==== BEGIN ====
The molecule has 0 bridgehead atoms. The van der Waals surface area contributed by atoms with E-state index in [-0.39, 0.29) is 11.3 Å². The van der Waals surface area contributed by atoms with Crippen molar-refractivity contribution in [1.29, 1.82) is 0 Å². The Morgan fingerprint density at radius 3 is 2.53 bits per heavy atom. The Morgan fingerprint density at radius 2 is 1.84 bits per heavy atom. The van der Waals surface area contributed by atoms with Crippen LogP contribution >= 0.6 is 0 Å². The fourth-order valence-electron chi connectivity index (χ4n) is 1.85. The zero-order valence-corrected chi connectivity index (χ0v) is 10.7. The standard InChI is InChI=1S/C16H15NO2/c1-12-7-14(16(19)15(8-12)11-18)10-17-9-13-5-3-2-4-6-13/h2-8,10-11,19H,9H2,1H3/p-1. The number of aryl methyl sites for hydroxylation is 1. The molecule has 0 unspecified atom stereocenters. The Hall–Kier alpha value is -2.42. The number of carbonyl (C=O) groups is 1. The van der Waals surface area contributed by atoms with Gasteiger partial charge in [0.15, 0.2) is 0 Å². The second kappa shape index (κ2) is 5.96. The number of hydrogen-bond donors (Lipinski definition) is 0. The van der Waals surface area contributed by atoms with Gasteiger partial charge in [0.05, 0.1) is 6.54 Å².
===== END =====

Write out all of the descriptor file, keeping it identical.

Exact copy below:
The molecule has 0 bridgehead atoms. The van der Waals surface area contributed by atoms with E-state index in [-0.39, 0.29) is 11.3 Å². The van der Waals surface area contributed by atoms with Crippen molar-refractivity contribution in [1.29, 1.82) is 0 Å². The Morgan fingerprint density at radius 3 is 2.53 bits per heavy atom. The Morgan fingerprint density at radius 2 is 1.84 bits per heavy atom. The van der Waals surface area contributed by atoms with Crippen LogP contribution >= 0.6 is 0 Å². The fourth-order valence-electron chi connectivity index (χ4n) is 1.85. The zero-order valence-corrected chi connectivity index (χ0v) is 10.7. The standard InChI is InChI=1S/C16H15NO2/c1-12-7-14(16(19)15(8-12)11-18)10-17-9-13-5-3-2-4-6-13/h2-8,10-11,19H,9H2,1H3/p-1. The number of aryl methyl sites for hydroxylation is 1. The molecule has 0 unspecified atom stereocenters. The Hall–Kier alpha value is -2.42. The number of carbonyl (C=O) groups is 1. The van der Waals surface area contributed by atoms with Gasteiger partial charge in [0.15, 0.2) is 0 Å². The second kappa shape index (κ2) is 5.96. The number of hydrogen-bond donors (Lipinski definition) is 0. The van der Waals surface area contributed by atoms with Gasteiger partial charge in [0.05, 0.1) is 6.54 Å².